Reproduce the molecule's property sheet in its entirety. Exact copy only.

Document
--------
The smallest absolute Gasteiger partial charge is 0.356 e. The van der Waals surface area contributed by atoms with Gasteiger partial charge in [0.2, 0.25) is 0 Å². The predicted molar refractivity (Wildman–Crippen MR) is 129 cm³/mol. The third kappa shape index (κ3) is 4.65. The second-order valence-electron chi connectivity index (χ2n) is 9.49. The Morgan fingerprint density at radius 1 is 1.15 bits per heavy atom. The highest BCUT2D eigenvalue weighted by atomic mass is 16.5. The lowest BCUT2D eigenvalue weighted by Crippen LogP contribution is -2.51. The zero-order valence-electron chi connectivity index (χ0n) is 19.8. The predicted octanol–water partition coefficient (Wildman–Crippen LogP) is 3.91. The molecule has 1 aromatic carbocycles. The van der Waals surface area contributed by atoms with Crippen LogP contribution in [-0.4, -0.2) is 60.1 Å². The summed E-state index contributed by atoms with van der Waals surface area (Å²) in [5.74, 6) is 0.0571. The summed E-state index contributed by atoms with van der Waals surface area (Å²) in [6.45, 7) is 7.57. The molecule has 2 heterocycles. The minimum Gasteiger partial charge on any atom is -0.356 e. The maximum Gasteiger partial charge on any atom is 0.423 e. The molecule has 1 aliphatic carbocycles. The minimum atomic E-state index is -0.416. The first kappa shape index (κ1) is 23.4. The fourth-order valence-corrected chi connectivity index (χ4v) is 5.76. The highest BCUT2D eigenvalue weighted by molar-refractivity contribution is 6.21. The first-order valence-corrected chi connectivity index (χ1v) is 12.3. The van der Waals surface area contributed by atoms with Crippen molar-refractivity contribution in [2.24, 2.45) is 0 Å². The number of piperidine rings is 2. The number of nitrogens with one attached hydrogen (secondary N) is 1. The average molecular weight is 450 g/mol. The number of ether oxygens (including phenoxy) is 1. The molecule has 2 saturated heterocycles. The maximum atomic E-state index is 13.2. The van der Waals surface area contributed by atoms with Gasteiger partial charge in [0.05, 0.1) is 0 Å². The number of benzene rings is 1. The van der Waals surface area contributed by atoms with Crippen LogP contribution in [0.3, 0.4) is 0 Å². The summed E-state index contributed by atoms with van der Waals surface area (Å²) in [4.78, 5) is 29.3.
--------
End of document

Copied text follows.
The smallest absolute Gasteiger partial charge is 0.356 e. The van der Waals surface area contributed by atoms with Gasteiger partial charge in [0.2, 0.25) is 0 Å². The predicted molar refractivity (Wildman–Crippen MR) is 129 cm³/mol. The third kappa shape index (κ3) is 4.65. The second-order valence-electron chi connectivity index (χ2n) is 9.49. The Morgan fingerprint density at radius 1 is 1.15 bits per heavy atom. The highest BCUT2D eigenvalue weighted by atomic mass is 16.5. The lowest BCUT2D eigenvalue weighted by Crippen LogP contribution is -2.51. The zero-order valence-electron chi connectivity index (χ0n) is 19.8. The predicted octanol–water partition coefficient (Wildman–Crippen LogP) is 3.91. The molecule has 1 aromatic carbocycles. The van der Waals surface area contributed by atoms with Crippen LogP contribution in [-0.4, -0.2) is 60.1 Å². The summed E-state index contributed by atoms with van der Waals surface area (Å²) in [5.74, 6) is 0.0571. The summed E-state index contributed by atoms with van der Waals surface area (Å²) in [6.45, 7) is 7.57. The molecule has 2 heterocycles. The minimum Gasteiger partial charge on any atom is -0.356 e. The maximum Gasteiger partial charge on any atom is 0.423 e. The molecule has 1 aliphatic carbocycles. The minimum atomic E-state index is -0.416. The first kappa shape index (κ1) is 23.4. The fourth-order valence-corrected chi connectivity index (χ4v) is 5.76. The highest BCUT2D eigenvalue weighted by molar-refractivity contribution is 6.21. The first-order valence-corrected chi connectivity index (χ1v) is 12.3. The van der Waals surface area contributed by atoms with Crippen molar-refractivity contribution in [2.24, 2.45) is 0 Å². The number of piperidine rings is 2. The number of nitrogens with one attached hydrogen (secondary N) is 1. The average molecular weight is 450 g/mol. The number of ether oxygens (including phenoxy) is 1. The molecule has 2 saturated heterocycles. The maximum atomic E-state index is 13.2. The van der Waals surface area contributed by atoms with Gasteiger partial charge in [0.05, 0.1) is 0 Å². The number of benzene rings is 1. The van der Waals surface area contributed by atoms with Crippen LogP contribution in [0.3, 0.4) is 0 Å². The summed E-state index contributed by atoms with van der Waals surface area (Å²) in [4.78, 5) is 29.3.